Policy plans and proposals to make broadband affordable for all

CNN Business posts an editorial from Gigi Sohn. The details are more on affordability than access. I only note that because often I’m more focused on availability in rural Minnesota. But while availability is necessary, it is not sufficient. And whatever solution is created to make broadband more affordable to all, will ensure that when rural areas get broadband residents in the community will get it equitably.

She starts with a recap of where we are…

Roughly 162 million Americans don’t have access to the internet at broadband speeds due to high prices and a lack of faster options, according to a 2019 study from Microsoft. Meanwhile, there are estimates that anywhere from 21 million to 42 million Americans lack access to any broadband at all.

Minorities and low-income Americans, particularly in urban areas, are disproportionately on the wrong side of this digital divide. Only 56% of American families making less than $30,000 annually have a broadband connection at home. And 66% of Black and 61% of Hispanic adults have home broadband, compared to 79% of Whites.

The current support system…

Currently, low-income Americans receive a $9.25 monthly subsidy through the Federal Communications Commission’s Lifeline program, a small stipend that must be spent on either cell phone, telephone, broadband or cable service. While this decades-old subsidy provides essential aid to low-income communities, it’s simply not enough to help the most vulnerable Americans afford the kind of robust broadband connectivity needed to participate in our society and our economy.

And movement toward improvement…

In recognition of this shortfall and in response to the pandemic, last May the House passed the Heroes Act, which still awaits Senate approval. This legislation earmarks $5.5 billion to help expand broadband access to underserved areas, and another $8.8 billion to provide a $50 per month discount on broadband service to help low-income Americans and the recently unemployed to pay for broadband access. That discount jumps to $75 per month for those living in tribal areas.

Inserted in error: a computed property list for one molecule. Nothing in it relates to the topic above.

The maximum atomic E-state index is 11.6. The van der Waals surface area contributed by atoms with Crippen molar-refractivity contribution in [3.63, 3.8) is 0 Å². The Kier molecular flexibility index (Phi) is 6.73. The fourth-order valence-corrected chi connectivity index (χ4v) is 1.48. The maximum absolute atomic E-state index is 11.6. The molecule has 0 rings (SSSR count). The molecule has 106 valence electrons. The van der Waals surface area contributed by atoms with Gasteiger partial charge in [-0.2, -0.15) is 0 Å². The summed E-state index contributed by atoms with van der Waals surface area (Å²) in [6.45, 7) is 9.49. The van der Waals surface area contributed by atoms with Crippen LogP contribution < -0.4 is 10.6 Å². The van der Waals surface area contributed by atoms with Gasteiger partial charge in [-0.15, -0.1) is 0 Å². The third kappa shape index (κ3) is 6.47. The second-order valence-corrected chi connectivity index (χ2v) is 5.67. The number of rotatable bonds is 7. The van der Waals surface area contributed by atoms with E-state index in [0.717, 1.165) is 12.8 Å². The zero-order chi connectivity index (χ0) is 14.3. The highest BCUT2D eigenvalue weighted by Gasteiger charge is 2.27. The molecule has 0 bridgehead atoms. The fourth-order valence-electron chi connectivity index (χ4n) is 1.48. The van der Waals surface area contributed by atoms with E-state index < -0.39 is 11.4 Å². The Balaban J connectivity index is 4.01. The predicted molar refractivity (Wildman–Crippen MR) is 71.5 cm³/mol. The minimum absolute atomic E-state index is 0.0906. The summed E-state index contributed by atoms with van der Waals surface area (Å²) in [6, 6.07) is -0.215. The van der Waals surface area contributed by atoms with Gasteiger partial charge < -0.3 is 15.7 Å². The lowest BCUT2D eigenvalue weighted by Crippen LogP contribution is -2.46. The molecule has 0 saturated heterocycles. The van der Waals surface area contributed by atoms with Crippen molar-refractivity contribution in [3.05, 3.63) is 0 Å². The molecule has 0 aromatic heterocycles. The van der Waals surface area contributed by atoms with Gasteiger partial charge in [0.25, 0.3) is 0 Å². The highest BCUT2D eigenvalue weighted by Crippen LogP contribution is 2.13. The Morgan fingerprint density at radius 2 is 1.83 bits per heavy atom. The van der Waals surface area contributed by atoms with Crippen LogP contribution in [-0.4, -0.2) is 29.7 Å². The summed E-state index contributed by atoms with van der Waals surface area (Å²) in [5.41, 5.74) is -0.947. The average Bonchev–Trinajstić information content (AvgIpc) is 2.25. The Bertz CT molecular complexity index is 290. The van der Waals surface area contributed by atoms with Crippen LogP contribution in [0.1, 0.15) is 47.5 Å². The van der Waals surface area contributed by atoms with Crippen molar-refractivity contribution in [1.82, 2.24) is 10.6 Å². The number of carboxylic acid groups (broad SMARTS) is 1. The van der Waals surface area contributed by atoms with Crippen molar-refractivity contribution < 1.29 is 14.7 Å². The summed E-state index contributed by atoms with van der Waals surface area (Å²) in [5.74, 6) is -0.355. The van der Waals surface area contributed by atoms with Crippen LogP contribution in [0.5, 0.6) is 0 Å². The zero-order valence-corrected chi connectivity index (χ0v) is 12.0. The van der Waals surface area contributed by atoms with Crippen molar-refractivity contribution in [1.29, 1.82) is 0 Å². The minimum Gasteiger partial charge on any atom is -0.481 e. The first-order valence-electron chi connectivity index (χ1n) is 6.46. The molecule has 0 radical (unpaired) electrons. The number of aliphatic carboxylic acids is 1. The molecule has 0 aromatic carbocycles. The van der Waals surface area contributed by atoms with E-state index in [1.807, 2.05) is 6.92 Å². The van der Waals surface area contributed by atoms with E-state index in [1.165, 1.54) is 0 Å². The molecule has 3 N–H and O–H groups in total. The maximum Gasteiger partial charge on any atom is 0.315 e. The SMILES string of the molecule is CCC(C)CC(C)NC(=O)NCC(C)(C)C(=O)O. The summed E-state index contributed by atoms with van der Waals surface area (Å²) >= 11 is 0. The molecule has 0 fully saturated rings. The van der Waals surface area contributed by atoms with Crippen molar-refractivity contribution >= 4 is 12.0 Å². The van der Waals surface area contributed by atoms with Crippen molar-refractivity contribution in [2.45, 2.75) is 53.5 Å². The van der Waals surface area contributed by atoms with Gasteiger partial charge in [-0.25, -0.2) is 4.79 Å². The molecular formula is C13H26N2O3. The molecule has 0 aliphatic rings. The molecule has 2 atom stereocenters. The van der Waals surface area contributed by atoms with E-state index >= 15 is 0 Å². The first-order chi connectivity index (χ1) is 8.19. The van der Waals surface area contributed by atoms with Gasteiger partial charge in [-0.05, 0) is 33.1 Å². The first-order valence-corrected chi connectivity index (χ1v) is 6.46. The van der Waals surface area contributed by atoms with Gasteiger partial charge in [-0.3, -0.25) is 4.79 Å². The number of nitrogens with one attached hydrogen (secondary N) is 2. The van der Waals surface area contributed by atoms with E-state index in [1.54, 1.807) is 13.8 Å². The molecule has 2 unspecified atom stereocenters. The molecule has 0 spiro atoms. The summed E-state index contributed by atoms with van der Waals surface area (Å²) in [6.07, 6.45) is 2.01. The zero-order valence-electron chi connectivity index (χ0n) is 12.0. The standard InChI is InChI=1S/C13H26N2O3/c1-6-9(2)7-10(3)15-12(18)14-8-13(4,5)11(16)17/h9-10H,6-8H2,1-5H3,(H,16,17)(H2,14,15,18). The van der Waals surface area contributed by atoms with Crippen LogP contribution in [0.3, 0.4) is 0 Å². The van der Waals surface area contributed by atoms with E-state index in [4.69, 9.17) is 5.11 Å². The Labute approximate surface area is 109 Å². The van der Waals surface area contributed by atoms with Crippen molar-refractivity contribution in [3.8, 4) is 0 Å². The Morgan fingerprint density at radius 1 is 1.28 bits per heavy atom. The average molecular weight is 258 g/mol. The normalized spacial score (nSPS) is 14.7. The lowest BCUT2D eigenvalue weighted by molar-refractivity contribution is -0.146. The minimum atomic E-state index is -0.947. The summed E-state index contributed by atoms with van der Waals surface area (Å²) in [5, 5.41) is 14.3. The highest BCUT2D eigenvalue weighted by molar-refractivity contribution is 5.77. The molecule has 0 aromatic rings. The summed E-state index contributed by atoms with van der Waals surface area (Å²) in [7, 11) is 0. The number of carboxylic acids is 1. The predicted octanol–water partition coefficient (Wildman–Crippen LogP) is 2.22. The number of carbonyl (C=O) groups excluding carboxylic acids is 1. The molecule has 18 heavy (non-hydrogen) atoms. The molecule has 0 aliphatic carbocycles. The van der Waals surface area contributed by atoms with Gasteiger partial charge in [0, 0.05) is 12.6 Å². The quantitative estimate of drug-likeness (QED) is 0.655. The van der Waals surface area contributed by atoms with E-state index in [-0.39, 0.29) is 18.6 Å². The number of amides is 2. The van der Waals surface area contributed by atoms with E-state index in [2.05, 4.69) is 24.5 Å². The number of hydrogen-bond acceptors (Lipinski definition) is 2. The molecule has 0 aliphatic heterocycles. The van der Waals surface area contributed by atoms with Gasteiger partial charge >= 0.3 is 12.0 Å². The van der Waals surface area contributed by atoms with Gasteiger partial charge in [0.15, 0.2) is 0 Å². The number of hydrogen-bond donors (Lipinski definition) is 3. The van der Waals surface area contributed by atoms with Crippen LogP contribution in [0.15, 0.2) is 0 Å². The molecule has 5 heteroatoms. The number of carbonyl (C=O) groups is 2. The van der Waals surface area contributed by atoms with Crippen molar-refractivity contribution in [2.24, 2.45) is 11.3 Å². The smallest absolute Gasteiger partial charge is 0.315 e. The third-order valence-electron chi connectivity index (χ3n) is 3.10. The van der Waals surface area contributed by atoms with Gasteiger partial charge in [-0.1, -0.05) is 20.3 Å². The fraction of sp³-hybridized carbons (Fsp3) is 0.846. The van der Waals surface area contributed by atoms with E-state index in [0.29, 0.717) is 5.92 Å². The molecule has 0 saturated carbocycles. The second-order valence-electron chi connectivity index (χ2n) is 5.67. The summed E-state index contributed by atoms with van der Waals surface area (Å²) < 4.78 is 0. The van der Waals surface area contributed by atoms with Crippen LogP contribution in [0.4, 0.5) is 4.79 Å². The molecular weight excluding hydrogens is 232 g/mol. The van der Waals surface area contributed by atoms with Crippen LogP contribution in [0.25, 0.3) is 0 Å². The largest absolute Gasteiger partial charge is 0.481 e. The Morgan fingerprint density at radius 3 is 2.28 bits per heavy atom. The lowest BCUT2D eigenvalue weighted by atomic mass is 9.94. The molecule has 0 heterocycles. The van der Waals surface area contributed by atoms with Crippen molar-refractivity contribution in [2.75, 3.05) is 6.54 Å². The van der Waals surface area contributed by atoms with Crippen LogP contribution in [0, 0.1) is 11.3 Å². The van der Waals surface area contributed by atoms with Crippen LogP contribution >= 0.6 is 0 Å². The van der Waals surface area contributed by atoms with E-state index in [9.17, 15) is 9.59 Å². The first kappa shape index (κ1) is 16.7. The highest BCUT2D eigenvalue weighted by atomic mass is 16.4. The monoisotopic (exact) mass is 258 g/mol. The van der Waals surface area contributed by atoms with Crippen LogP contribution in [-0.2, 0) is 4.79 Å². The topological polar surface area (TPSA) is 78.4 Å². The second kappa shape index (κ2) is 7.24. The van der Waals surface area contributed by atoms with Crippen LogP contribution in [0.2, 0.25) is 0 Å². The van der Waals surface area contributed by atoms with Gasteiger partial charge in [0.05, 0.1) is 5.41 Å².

Several other proposals before Congress, including Democratic Representative Marc Veasy’s Emergency Broadband Connections Act of 2020 and Democratic Senator Ron Wyden’s Emergency Broadband Connections Act of 2020, not only seek to offer similar discounts, but also authorize US libraries to provide broadband service beyond the confines of their property lines.

These bills acknowledge the urgent importance of expanding essential internet access during a public health crisis. The Moving Forward Act, passed by the House in July, would make the $50 per month discount permanent, in recognition that the digital divide will not magically disappear once the virus is under control.

This entry was posted in Digital Divide, Policy by Ann Treacy. Bookmark the permalink.

About Ann Treacy

Librarian who follows rural broadband in MN and good uses of new technology (blandinonbroadband.org), hosts a radio show on MN music (mostlyminnesota.com), supports people experiencing homelessness in Minnesota (elimstrongtowershelters.org) and helps with social justice issues through Women’s March MN.

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